sickandtired

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Re: A good day to bury bad news?
« Reply #11 on: 06 Dec 2013 09:44AM »
One thing that I'd love the BBC to reflect on, but that there isn't a cat in Hell's chance of it doing.

I'd love it to try to remember what sort of organisation it was when people all over the World were battling against apartheid - a fearless, truth-seeking organisation that would stand up to anyone, and which couldn't be bought off.

Now its own nation is governed by a mob that is oppressing the weakest and muost vulnerable (no, it's not as bad as South Africa was, but I think you know what I mean) and the BBC either looks the other way, or joins in.

I bet the South African broadcasting organisations back in the apartheid era had a very similar 'hear no evil, speak no evil' stance to the one the BBC has today.

oldtone27

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Re: A good day to bury bad news?
« Reply #12 on: 06 Dec 2013 09:46AM »
RIP Nelson Mandela.

Undoubtedly he was a great man and probably the only one who could have prevented South Africa degenerating into turmoil following apartheid, so he merits a reasonable amount of coverage on the news. But, not the saturation that the BBC has given.

The World Service programming was completely abandoned for a recap on his achievements which consisted of repeating the same clips and talking heads ad nauseam. The content could have been compressed to 10 minutes in each hour with no loss of coverage.

Similarly the Today program had saturation coverage with virtually nothing about any other topics. Ditto BBC Breakfast.  I even feel a bit sorry for George Osborne having his moment of glory usurped. No I don't really.

I do wonder if the BBC journalists actually think what they are saying. One WS reporter said Mandela's death was a great shock. No it wasn't. It was entirely expected just not the precise time. Otherwise it was just a string of platitudes.

Like JLR2 I anticipate totally overblown and continual eulogising as is the BBC's custom on such occasions. They just do not have a sense of proportion.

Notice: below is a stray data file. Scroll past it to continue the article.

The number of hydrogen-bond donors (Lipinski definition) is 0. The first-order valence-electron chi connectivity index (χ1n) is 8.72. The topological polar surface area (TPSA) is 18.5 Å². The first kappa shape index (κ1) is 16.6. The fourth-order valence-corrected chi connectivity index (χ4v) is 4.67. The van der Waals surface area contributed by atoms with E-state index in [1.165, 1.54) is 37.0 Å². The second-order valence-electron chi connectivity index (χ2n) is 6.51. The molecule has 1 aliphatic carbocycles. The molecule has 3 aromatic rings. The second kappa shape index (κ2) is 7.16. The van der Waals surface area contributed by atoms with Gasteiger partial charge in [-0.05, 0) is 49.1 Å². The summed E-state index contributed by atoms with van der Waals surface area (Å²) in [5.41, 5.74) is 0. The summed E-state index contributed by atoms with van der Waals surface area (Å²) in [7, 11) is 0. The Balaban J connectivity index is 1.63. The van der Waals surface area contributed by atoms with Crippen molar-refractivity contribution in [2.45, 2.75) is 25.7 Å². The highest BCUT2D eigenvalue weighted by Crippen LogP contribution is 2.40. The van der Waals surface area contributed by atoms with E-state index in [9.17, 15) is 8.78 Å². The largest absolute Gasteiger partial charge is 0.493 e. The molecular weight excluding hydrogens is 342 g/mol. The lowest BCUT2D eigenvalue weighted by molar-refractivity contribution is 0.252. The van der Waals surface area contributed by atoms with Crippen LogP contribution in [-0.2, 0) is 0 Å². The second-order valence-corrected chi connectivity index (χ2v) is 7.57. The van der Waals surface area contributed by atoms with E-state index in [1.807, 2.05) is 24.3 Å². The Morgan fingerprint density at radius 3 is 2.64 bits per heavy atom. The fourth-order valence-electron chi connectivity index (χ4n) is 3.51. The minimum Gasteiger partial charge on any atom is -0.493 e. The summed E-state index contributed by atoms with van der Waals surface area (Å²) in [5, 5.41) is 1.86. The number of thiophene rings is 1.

seegee

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Re: A good day to bury bad news?
« Reply #13 on: 06 Dec 2013 10:49AM »
He was 95 years old & had been severely ill for some months with a respiratory disease, so his death shouldn't be a shock to anyone who hadn't formed the view that he was immortal. 

Cutting into programmes already on air to make a short announcement that he has died was fine as many people would want to know; stopping the programmes completely seemed rather over-the-top. 
I was listening to In Our Time, then at 9:45pm I was told I could listen via computer (if I wanted to get out of bed to use the computer... maybe I'll listen today).  What would have been lost if they'd made a 10-second announcement then gone into detail during the 45-minute news programme at 10pm?  The announcement could have included "go to our website or news channels for more about Nelson Mandela, who has died today", so those who really needed to read/ hear about him immediately could do that while others could wait a few more minutes. 

It will be a sad time for his family although it was expected to happen soon.  There really is no need for the rest of the world (outside South Africa) to treat it like a global catastrophe though. 
If news outlets spent more time on genuine global issues like war, poverty, poor access to healthcare & too few children in school in many countries there might be some progress towards lessening them.  I expect Mandela would have liked that.


Prabhakari

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Re: A good day to bury bad news?
« Reply #14 on: 06 Dec 2013 02:47PM »
Countless numbers of living beings are dying and being born, in an infinite universe.
May they all find happiness.



The B.B.C. did find a couple of minutes to mention the floods.
This was on the Today Programme.



Nastier things might be happening in the world; in regard to China and its territorial claims.
There is an American Author, Dale Brown. He used to fly fighters for the U.S.A.F. Since then, he has written a series of books, based on what might happen in the world; much like some have wondered what might have happened, had Hitler won.

I have found one of his books where China is disputing control of some Islands off its coast. China has a military coup, and the president becomes 'ill', being removed for medical treatment. Meanwhile, the Chinese People's Liberation Army takes over, and begins attacking targets. This includes a small nuclear depth charge that destroys a Vietnamese submarine, among other aggressive acts.
The U.S. moves closer to war with China.

Truth is often strange. At the moment, the U.S. is facing up to renewed Chinese aggression with regard to the islands. If the Chinese military were to instigate attacks on targets it could lead to a military confrontation with America.
Our beloved leader is doing his best to tie us close to China, with nuclear power stations and railways and probably many other projects.
What will Britain do if things get worse? Will they have to support China, and forget the so-called special relationship?
Bless 'em all, bless 'em all,
The long and the short and the tall.